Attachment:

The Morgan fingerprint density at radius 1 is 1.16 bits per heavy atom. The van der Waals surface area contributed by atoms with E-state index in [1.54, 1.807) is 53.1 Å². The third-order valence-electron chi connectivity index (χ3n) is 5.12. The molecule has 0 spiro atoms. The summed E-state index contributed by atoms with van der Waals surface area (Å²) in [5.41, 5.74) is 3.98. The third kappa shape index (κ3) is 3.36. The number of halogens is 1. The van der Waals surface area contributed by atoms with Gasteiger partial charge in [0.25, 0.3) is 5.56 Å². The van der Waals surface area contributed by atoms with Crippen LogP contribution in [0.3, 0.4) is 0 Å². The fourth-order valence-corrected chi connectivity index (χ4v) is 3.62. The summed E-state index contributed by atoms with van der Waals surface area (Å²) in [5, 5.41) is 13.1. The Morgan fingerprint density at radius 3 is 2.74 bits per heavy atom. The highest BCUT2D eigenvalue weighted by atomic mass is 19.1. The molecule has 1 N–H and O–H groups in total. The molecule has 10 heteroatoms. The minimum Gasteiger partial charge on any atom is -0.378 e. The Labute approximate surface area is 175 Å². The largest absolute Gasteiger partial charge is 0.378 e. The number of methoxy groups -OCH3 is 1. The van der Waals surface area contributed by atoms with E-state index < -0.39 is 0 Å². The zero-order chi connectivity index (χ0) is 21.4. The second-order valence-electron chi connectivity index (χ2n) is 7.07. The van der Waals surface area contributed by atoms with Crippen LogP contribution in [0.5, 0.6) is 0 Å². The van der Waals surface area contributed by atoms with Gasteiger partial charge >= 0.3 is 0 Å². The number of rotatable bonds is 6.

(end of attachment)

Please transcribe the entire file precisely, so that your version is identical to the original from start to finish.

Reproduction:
The Morgan fingerprint density at radius 1 is 1.16 bits per heavy atom. The van der Waals surface area contributed by atoms with E-state index in [1.54, 1.807) is 53.1 Å². The third-order valence-electron chi connectivity index (χ3n) is 5.12. The molecule has 0 spiro atoms. The summed E-state index contributed by atoms with van der Waals surface area (Å²) in [5.41, 5.74) is 3.98. The third kappa shape index (κ3) is 3.36. The number of halogens is 1. The van der Waals surface area contributed by atoms with Gasteiger partial charge in [0.25, 0.3) is 5.56 Å². The van der Waals surface area contributed by atoms with Crippen LogP contribution in [0.3, 0.4) is 0 Å². The fourth-order valence-corrected chi connectivity index (χ4v) is 3.62. The summed E-state index contributed by atoms with van der Waals surface area (Å²) in [5, 5.41) is 13.1. The Morgan fingerprint density at radius 3 is 2.74 bits per heavy atom. The highest BCUT2D eigenvalue weighted by atomic mass is 19.1. The molecule has 1 N–H and O–H groups in total. The molecule has 10 heteroatoms. The minimum Gasteiger partial charge on any atom is -0.378 e. The Labute approximate surface area is 175 Å². The largest absolute Gasteiger partial charge is 0.378 e. The number of methoxy groups -OCH3 is 1. The van der Waals surface area contributed by atoms with E-state index < -0.39 is 0 Å². The zero-order chi connectivity index (χ0) is 21.4. The second-order valence-electron chi connectivity index (χ2n) is 7.07. The van der Waals surface area contributed by atoms with Crippen LogP contribution in [0.5, 0.6) is 0 Å². The van der Waals surface area contributed by atoms with Gasteiger partial charge >= 0.3 is 0 Å². The number of rotatable bonds is 6.